For the two copper(I) complexes, the charge carriers are highly mobile ions (e.g., protons, or other small ions). Based on these arguments and considering that the copper(I) complexes have no other possible diffusible ions, the measured electrical conductivity can be assigned to proton conductivity. The hydrogen-bonding networks formed in the copper(I) complexes provide continuous pathways for 1D proton conduction based on the proton transfer in the N-H…X moieties (X = halide or oxygen) of the acylthiourea ligand. It is easily observed that the liquid crystal phases favored anhydrous proton conduction in these copper(I) complexes and a proton conductivity of 2.97 × 10−7−1 was achieved at 430K for Cu2a and 1.37 × 10−6 for Cu2b−1 at 440K (Table 4). For example, similar maximum values of the proton conductivity, in the 10−5–10−9−1 range, were reported for palladium(II) complexes with pyridyl or isoquinoline-functionalized pyrazolate ligands in the temperature range of the existence of columnar mesophase [39].

2.4.2. Dielectric Properties

The ionic conduction mechanism assigned, based on the variation of electrical conductivity as a function of temperature and frequency, is also supported by the dielectric properties of the two copper(I) complexes. The temperature variation curves of the dielectric constant are presented in Figure 11a and the variation of dielectric loss as a function of temperature, for both copper(I) compounds, at a constant frequency of f = 10 Hz, are presented in Figure 11b.
A similar trend in the variation rate was observed in the case of the dielectric constant and dielectric loss (Figure 11), as found for the electrical conductivity (Figure 9) in the high temperatures domain, over 420 K, where a slight stagnation followed by a faster growth was measured. However, it is worth mentioning here that both the dielectric constant and the dielectric losses have high and very high values up to 5 10 04 and 1 10 06 , respectively, which supports the conclusion of the existence of an important electrical conductivity, characteristic of these copper(I) complexes.
In order to highlight the specific mechanisms of electrical conductivity and those of dielectric relaxation, the Cole–Cole representation was chosen: dielectric losses as a function of dielectric constant, ε = ε ε , in a double logarithmic scale, log ε = f log ε .
The overviews of the dielectric losses versus the dielectric constant for the two copper complexes at different temperatures, presented in Figure S11 (Supplementary Materials), show the whole range of values for the two components of the dielectric permittivity. In order to be able to get further insights, the ranges of values were narrowed, and these enlarged regions are depicted in Figure 12.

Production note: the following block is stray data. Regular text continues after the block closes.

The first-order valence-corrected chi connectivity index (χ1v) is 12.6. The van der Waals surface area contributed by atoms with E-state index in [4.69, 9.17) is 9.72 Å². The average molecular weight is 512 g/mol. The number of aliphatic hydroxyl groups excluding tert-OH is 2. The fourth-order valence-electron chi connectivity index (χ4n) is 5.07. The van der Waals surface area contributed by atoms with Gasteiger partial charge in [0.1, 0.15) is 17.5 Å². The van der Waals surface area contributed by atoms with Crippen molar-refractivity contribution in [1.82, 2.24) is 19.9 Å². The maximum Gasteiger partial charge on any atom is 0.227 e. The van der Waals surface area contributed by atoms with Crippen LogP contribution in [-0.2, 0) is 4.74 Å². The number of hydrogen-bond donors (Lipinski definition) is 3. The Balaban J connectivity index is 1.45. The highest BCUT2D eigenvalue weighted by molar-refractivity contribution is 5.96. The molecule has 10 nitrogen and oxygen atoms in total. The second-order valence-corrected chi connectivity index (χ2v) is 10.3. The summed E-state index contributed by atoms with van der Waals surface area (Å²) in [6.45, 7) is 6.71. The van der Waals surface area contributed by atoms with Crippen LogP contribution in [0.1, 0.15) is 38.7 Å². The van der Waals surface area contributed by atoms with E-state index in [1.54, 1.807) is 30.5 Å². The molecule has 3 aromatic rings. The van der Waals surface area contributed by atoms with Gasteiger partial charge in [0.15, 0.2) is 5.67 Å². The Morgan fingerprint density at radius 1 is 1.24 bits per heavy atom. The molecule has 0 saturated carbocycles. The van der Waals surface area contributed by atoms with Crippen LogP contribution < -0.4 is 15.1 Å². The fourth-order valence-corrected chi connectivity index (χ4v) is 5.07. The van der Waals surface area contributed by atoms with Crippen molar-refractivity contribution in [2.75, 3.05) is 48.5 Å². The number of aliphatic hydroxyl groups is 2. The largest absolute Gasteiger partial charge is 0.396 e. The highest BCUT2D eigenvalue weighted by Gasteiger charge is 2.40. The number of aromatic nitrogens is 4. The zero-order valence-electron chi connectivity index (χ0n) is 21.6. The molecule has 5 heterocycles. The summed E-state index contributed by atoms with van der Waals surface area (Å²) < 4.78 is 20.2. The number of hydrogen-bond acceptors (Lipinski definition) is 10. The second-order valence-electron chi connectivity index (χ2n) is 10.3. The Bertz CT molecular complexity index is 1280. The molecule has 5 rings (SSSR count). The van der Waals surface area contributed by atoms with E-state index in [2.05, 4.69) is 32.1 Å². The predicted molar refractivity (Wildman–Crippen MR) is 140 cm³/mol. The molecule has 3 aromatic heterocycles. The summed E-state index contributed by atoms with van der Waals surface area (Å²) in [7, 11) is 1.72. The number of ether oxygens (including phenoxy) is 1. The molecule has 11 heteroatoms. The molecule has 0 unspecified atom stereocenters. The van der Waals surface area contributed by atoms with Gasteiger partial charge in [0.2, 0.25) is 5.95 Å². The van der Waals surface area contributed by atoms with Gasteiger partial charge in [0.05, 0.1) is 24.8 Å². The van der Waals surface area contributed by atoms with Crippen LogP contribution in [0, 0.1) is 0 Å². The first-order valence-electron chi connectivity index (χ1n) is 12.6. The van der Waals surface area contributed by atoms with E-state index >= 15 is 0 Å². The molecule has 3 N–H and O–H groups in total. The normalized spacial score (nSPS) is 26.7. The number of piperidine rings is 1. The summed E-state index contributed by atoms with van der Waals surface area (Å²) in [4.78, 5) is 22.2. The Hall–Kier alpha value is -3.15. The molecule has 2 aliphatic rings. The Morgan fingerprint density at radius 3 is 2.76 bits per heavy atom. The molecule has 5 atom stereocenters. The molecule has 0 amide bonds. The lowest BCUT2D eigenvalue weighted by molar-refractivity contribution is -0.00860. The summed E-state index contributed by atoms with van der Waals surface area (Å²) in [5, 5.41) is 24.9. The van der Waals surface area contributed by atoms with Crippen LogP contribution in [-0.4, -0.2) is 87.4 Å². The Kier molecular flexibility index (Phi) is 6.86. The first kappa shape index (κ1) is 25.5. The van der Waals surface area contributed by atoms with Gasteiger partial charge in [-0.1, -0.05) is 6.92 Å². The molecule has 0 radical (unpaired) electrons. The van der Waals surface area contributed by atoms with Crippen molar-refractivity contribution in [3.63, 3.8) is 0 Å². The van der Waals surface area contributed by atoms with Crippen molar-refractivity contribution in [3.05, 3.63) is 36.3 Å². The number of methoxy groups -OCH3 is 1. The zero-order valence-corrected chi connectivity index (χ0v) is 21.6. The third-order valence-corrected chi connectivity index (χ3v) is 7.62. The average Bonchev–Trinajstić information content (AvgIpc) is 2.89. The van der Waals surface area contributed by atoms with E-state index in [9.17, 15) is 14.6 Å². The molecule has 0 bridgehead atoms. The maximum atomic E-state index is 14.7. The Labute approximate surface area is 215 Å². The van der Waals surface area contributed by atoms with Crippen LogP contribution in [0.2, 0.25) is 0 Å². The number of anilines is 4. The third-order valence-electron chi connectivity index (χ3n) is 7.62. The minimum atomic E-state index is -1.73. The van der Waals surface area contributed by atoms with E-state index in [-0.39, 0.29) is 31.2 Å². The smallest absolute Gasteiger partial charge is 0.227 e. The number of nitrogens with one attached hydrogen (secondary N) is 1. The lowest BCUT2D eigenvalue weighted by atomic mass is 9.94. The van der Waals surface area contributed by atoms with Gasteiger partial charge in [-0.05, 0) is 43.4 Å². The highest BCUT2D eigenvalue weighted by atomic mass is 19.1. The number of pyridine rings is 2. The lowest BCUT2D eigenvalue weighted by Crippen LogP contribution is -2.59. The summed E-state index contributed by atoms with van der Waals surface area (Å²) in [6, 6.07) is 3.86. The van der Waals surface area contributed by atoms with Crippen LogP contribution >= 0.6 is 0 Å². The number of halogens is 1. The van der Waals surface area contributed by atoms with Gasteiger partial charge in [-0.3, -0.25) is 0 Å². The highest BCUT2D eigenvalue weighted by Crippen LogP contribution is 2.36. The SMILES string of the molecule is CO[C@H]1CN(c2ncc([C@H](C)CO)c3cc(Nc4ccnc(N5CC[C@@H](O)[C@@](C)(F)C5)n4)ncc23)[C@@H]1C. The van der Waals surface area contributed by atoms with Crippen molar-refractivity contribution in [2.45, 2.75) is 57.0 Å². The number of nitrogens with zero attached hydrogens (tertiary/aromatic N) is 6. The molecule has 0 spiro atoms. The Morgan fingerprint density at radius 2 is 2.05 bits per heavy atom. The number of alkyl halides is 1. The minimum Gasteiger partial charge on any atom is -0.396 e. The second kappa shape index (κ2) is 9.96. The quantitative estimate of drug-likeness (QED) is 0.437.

At 313 K (solid black squares), an incomplete semicircle is observed, indicating a single dielectric relaxation process, which was assigned to the “alpha” relaxation process. This semicircle shows a pronounced deformation due to the use of the logarithmic scale. At 368 K (solid green squares), two incomplete semicircles were evidenced. The small one corresponds to the dielectric “alpha” relaxation process while the big one corresponds to a dielectric relaxation at a lower frequency, assigned to the “beta” relaxation process. The latter semicircle is extended by an ascending line. Importantly, the rising branch, on the right side of the figure, can be ascribed to the electrical conductivity [97,98]. Finally, at 448.15 K (solid red squares), the “alpha” relaxation process is no longer visible as the “beta” relaxation process predominates. Similar to the results recorded at 368 K, the ascending branch is naturally attributed to electrical conductivity. An important increase, by a few orders of magnitude, of the dielectric constant and of the dielectric losses at low frequencies was evidenced. For temperatures higher than 348 K, the “intensity” of the dielectric relaxation process is artificially amplified by the logarithmic scale used. On a linear scale, these processes would not have been observed. Therefore, the electrical conductivity is the main mechanism that manifests itself at medium and high temperatures. Moreover, the movement of the charge carriers under the effect of the sinusoidal electric field also has a great effect on the values of losses and on the values of the dielectric constant (as can be seen on the rising part of the curve on the right side, Figure 12).